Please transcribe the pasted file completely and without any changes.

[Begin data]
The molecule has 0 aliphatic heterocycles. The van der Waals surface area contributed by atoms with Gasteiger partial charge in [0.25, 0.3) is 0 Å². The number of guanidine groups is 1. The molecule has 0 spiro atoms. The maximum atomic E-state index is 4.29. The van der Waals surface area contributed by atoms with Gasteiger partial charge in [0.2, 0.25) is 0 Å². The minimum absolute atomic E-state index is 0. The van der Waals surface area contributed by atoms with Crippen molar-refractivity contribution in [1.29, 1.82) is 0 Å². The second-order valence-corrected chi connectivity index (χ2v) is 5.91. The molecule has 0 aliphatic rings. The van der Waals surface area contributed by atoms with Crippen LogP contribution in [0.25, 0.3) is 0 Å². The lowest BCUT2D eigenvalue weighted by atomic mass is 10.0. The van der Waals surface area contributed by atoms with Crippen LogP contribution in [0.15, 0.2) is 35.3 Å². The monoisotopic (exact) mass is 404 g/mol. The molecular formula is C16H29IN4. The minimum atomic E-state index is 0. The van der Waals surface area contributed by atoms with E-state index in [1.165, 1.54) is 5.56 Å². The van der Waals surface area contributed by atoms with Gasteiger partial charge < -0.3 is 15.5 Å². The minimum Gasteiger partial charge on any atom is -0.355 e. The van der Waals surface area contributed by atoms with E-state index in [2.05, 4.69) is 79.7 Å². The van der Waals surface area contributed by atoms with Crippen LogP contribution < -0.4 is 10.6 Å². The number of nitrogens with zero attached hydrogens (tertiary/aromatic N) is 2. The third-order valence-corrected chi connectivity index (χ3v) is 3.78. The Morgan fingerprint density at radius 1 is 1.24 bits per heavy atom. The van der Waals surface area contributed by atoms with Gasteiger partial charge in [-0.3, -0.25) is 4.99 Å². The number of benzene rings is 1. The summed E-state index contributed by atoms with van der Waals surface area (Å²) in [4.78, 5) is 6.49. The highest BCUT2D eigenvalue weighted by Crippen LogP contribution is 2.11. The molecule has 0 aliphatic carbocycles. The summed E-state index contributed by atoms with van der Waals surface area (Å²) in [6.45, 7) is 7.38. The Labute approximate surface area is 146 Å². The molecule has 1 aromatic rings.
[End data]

The molecule has 0 aliphatic heterocycles. The van der Waals surface area contributed by atoms with Gasteiger partial charge in [0.25, 0.3) is 0 Å². The number of guanidine groups is 1. The molecule has 0 spiro atoms. The maximum atomic E-state index is 4.29. The van der Waals surface area contributed by atoms with Gasteiger partial charge in [0.2, 0.25) is 0 Å². The minimum absolute atomic E-state index is 0. The van der Waals surface area contributed by atoms with Crippen molar-refractivity contribution in [1.29, 1.82) is 0 Å². The second-order valence-corrected chi connectivity index (χ2v) is 5.91. The molecule has 0 aliphatic rings. The van der Waals surface area contributed by atoms with Crippen LogP contribution in [0.25, 0.3) is 0 Å². The lowest BCUT2D eigenvalue weighted by atomic mass is 10.0. The van der Waals surface area contributed by atoms with Crippen LogP contribution in [0.15, 0.2) is 35.3 Å². The monoisotopic (exact) mass is 404 g/mol. The molecular formula is C16H29IN4. The minimum atomic E-state index is 0. The van der Waals surface area contributed by atoms with E-state index in [1.165, 1.54) is 5.56 Å². The van der Waals surface area contributed by atoms with Gasteiger partial charge < -0.3 is 15.5 Å². The minimum Gasteiger partial charge on any atom is -0.355 e. The van der Waals surface area contributed by atoms with E-state index in [2.05, 4.69) is 79.7 Å². The van der Waals surface area contributed by atoms with Crippen LogP contribution < -0.4 is 10.6 Å². The number of nitrogens with zero attached hydrogens (tertiary/aromatic N) is 2. The third-order valence-corrected chi connectivity index (χ3v) is 3.78. The Morgan fingerprint density at radius 1 is 1.24 bits per heavy atom. The van der Waals surface area contributed by atoms with Gasteiger partial charge in [-0.3, -0.25) is 4.99 Å². The number of benzene rings is 1. The summed E-state index contributed by atoms with van der Waals surface area (Å²) in [4.78, 5) is 6.49. The highest BCUT2D eigenvalue weighted by Crippen LogP contribution is 2.11. The molecule has 0 aliphatic carbocycles. The summed E-state index contributed by atoms with van der Waals surface area (Å²) in [6.45, 7) is 7.38. The Labute approximate surface area is 146 Å². The molecule has 1 aromatic rings.